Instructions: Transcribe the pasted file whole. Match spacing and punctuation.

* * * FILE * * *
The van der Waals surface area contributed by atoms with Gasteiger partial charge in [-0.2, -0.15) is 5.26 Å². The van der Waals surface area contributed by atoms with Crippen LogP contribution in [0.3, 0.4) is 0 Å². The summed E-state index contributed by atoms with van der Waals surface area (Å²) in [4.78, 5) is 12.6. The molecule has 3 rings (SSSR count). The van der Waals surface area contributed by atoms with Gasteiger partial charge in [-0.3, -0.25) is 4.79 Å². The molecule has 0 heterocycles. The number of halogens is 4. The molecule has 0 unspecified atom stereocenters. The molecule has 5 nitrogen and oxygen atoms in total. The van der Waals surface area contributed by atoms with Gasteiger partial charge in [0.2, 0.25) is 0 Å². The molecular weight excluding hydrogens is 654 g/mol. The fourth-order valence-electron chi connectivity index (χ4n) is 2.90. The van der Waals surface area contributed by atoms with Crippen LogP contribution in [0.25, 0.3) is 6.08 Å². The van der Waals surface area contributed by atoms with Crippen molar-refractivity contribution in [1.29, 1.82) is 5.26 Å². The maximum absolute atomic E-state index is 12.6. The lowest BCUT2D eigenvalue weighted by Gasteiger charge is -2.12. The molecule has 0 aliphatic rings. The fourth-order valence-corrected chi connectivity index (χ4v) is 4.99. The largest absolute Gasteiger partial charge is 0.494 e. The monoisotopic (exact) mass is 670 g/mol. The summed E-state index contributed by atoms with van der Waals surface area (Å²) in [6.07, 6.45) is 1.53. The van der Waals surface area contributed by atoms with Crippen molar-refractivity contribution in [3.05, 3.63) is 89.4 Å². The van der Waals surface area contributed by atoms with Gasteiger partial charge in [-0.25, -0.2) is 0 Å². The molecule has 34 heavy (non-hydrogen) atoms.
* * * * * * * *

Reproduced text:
The van der Waals surface area contributed by atoms with Gasteiger partial charge in [-0.2, -0.15) is 5.26 Å². The van der Waals surface area contributed by atoms with Crippen LogP contribution in [0.3, 0.4) is 0 Å². The summed E-state index contributed by atoms with van der Waals surface area (Å²) in [4.78, 5) is 12.6. The molecule has 3 rings (SSSR count). The van der Waals surface area contributed by atoms with Gasteiger partial charge in [-0.3, -0.25) is 4.79 Å². The molecule has 0 heterocycles. The number of halogens is 4. The molecule has 0 unspecified atom stereocenters. The molecule has 5 nitrogen and oxygen atoms in total. The van der Waals surface area contributed by atoms with Gasteiger partial charge in [0.2, 0.25) is 0 Å². The molecular weight excluding hydrogens is 654 g/mol. The fourth-order valence-electron chi connectivity index (χ4n) is 2.90. The van der Waals surface area contributed by atoms with Crippen LogP contribution in [0.25, 0.3) is 6.08 Å². The van der Waals surface area contributed by atoms with Crippen molar-refractivity contribution in [1.29, 1.82) is 5.26 Å². The maximum absolute atomic E-state index is 12.6. The lowest BCUT2D eigenvalue weighted by Gasteiger charge is -2.12. The molecule has 0 aliphatic rings. The fourth-order valence-corrected chi connectivity index (χ4v) is 4.99. The largest absolute Gasteiger partial charge is 0.494 e. The monoisotopic (exact) mass is 670 g/mol. The summed E-state index contributed by atoms with van der Waals surface area (Å²) in [6.07, 6.45) is 1.53. The van der Waals surface area contributed by atoms with Crippen molar-refractivity contribution in [3.05, 3.63) is 89.4 Å². The van der Waals surface area contributed by atoms with Gasteiger partial charge in [-0.25, -0.2) is 0 Å². The molecule has 34 heavy (non-hydrogen) atoms.